Informed consent statement: All study participants, or their legal guardians, provided informed written consent prior to study enrollment.
Conflict-of-interest statement: Zhang FM conceived the concept of transendoscopic enteral tubing and the related device. Other authors declare that they have no competing interests.
Data sharing statement: No additional data are available.
CONSORT 2010 statement: We have read the CONSORT 2010 Statement, and the manuscript was prepared and revised according to the CONSORT 2010 Statement.
Open-Access: This article is an open-access article that was selected by an in-house editor and fully peer-reviewed by external reviewers. It is distributed in accordance with the Creative Commons Attribution NonCommercial (CC BY-NC 4.0) license, which permits others to distribute, remix, adapt, build upon this work non-commercially, and license their derivative works on different terms, provided the original work is properly cited and the use is non-commercial. See: http://creativecommons.org/licenses/by-nc/4.0/
Corresponding author: Fa-Ming Zhang, MD, PhD, Doctor, Professor, Medical Center for Digestive Diseases, The Second Affiliated Hospital of Nanjing Medical University, No. 121 Jiangjiayuan, Nanjing 210011, Jiangsu Province, China. firstname.lastname@example.org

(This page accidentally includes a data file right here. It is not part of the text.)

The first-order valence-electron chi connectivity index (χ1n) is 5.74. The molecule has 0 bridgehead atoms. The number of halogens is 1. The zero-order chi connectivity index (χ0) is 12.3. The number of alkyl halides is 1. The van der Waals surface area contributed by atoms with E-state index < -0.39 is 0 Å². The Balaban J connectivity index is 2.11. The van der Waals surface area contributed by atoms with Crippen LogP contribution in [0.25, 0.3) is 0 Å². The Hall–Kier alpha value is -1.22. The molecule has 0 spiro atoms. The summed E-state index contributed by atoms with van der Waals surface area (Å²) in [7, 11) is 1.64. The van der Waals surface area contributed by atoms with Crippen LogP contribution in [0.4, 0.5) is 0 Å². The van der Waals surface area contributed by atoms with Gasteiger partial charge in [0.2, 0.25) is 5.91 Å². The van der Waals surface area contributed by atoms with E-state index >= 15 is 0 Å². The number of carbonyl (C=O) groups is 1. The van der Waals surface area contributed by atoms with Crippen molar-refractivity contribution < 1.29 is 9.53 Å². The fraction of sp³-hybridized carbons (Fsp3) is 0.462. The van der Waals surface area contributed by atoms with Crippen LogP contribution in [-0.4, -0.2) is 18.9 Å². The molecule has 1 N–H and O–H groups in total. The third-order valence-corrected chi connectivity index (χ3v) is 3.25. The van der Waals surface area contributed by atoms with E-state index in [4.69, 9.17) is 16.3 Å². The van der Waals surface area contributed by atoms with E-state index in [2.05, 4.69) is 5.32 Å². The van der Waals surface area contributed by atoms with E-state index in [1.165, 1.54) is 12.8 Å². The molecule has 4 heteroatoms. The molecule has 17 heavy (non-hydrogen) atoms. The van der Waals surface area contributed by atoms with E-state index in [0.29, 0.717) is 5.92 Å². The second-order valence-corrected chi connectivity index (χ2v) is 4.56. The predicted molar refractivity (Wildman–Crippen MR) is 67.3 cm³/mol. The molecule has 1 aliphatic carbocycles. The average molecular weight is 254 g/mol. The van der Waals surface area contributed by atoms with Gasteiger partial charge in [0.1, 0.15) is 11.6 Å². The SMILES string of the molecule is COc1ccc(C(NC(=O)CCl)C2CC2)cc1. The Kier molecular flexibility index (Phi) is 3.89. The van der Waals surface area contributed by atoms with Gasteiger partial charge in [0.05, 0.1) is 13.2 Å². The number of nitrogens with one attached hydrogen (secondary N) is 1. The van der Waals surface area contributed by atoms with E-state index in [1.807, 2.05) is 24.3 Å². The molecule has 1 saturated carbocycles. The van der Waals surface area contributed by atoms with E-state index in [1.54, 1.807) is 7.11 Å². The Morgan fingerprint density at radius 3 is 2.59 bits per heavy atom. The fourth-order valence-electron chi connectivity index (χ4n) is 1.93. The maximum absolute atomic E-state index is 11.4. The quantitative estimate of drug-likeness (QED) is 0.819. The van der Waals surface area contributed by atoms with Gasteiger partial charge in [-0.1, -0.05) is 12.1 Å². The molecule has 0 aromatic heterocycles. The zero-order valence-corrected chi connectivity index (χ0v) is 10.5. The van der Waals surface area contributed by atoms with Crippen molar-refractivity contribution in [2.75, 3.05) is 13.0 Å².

Received: May 20, 2020 Peer-review started: May 19, 2020 First decision: May 29, 2020 Revised: June 2, 2020 Accepted: September 1, 2020 Article in press: September 1, 2020 Published online: October 21, 2020
Colonic transendoscopic enteral tubing (TET) requires double cecal intubation, raising a common concern of how to save cecal intubation time and make the tube stable. We hypothesized that cap-assisted colonoscopy (CC) might reduce the second cecal intubation time and bring potential benefits during the TET procedure.
To investigate if CC can decrease the second cecal intubation time compared with regular colonoscopy (RC).
This prospective multicenter, randomized controlled trial was performed at four centers. Subjects ≥ 7 years needing colonic TET were recruited from August 2018 to January 2020. All subjects were randomly assigned to two groups. The primary outcome was the second cecal intubation time. Secondary outcomes included success rate, insertion pain score, single clip fixation time, purpose and retention time of TET tube, length of TET tube inserted into the colon, and all procedure-related (serious) adverse events.